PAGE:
It is also clear that Mr. Sard was in no way involved in any of the discussions between Mrs. Sard and Dr. Hardy. Mr. Sard testified that the first time he ever saw Dr. Hardy to speak to was in June 1970, when he told Dr. Hardy that Mrs. Sard was pregnant again.

    There was very little evidence concerning risks or hazards inherent in the sterilization operation recommended by Dr. Hardy. It seems logical that they would add little, if anything, to the risks and hazards inherent in the delivery of a child by Caesarean section. Whatever those added risks *233 and hazards might have been, they were successfully avoided by Dr. Hardy, or by Providence, or both. None developed. To repeat what we quoted above from Cobbs v. Grant, supra:

    "Two qualifications to a requirement of `full disclosure' need little explication. First, the patient's interest in information does not extend to a lengthy polysyllabic discourse on all possible complications. A mini-course in medical science is not required; the patient is concerned with the risk of death or bodily harm, and problems of recuperation. Second, there is no physician's duty to discuss the relatively minor risks inherent in common procedures, when it is common knowledge that such risks inherent in the procedure are of very low incidence."

    There was no evidence that Mrs. Sard suffered any ill effects from the sterilization procedure, during her recuperation or at any later time. It would be safe to say that at no time did any physical manifestation make her aware that the tubal ligation had been performed.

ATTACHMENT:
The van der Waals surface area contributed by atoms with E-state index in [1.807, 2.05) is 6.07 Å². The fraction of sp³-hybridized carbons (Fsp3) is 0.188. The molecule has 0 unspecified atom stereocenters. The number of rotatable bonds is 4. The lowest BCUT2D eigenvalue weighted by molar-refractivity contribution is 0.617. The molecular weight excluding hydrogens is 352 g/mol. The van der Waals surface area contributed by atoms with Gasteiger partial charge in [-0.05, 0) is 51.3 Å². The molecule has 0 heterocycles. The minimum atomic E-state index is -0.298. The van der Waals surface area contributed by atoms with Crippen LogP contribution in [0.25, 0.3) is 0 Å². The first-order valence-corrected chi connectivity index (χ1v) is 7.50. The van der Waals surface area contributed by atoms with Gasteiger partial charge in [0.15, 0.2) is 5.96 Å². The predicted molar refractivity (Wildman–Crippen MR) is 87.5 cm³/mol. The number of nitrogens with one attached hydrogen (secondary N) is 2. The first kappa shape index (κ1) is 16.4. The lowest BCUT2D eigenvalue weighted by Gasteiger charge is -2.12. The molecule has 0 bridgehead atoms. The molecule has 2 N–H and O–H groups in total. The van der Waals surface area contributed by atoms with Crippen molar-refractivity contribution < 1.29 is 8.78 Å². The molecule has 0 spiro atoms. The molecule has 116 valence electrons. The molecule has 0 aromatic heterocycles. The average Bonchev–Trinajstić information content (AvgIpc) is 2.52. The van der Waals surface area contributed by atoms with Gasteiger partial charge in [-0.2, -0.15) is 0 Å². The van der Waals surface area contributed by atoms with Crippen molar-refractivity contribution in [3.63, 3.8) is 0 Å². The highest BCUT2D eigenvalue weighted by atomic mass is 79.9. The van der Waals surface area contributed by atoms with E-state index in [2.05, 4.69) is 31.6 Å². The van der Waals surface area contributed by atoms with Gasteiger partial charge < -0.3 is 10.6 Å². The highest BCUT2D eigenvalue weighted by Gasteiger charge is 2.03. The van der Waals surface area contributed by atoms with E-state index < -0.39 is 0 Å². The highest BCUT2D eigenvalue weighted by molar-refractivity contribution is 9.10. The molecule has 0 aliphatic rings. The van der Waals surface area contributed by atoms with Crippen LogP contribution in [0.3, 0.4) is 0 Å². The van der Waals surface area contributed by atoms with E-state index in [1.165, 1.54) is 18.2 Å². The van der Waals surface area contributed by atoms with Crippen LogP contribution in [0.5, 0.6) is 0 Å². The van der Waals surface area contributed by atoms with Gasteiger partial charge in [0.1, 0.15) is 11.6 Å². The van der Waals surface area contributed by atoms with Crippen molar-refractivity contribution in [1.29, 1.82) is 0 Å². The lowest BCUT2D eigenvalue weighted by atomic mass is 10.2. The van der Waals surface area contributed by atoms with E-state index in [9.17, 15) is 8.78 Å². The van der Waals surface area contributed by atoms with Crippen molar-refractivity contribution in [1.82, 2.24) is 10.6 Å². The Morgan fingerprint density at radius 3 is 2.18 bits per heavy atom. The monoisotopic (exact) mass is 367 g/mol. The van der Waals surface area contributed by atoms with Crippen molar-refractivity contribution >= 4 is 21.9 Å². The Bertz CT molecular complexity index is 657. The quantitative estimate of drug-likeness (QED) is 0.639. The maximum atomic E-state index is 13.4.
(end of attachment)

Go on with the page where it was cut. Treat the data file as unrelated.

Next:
Appellants do not complain that the performance of the tubal ligation brought any harm upon Mrs. Sard. They do not complain that the operation should not have been performed. They do not contend on appeal that the ultimate failure resulted from negligence by Dr. Hardy. Their sole complaint, stated narrowly but accurately, is that the operation failed to provide, permanently, the expected benefit.

    That any medical or surgical therapy or procedure may fail to accomplish the desired, or even the reliably expected result, seems to be universally recognized, both in medicine and in law. That recognition is inherent in the statement for the Court of Appeals by Chief Judge Brune in Lane v. Calvert, 215 Md. 457, 138 A.2d 902 (1958), at 462-63:

    "It is well established by the case law in this State that the mere fact that an unsuccessful result *234 follows medical treatment is not of itself evidence of negligence."

    It is reflected also in that Court's consistent rejection of the rationale of res ipsa loquitur in medical malpractice cases. Lane v. Calvert, supra; Johns Hopkins Hospital v. Genda, 255 Md. 616, 258 A.2d 595 (1969), and cases cited therein.

    The absence of negligence in spite of an unfavorable result is not in all circumstances the equivalent to the absence of negligence in failure to disclose risks and hazards to the patient. In an excellent discussion of informed consent the Supreme Court of Rhode Island said in Wilkinson v. Vesey, 295 A.2d 676 (R.I. 1972):

    "Having established defendants' duty to disclose, we will now delineate the extent of the disclosure which should be made. Obviously there is no need to disclose risks that are likely to be known by the average patient or that are in fact known to the patient usually because of a past experience with the procedure in question. * * * It is not necessary that a physician tell the patient any and all of the possible risks and dangers of a proposed procedure. * * * As we noted earlier, materiality is to be the guide. It is our belief that, in due deference to the patient's right to self determination, a physician is bound to disclose all the known material risks peculiar to the proposed procedure. Materiality may be said to be the significance a reasonable person, in what the physician knows or should know is his patient's position, would attach to the disclosed risk or risks in deciding whether to submit or not to submit to surgery or treatment." 295 A.2d 689.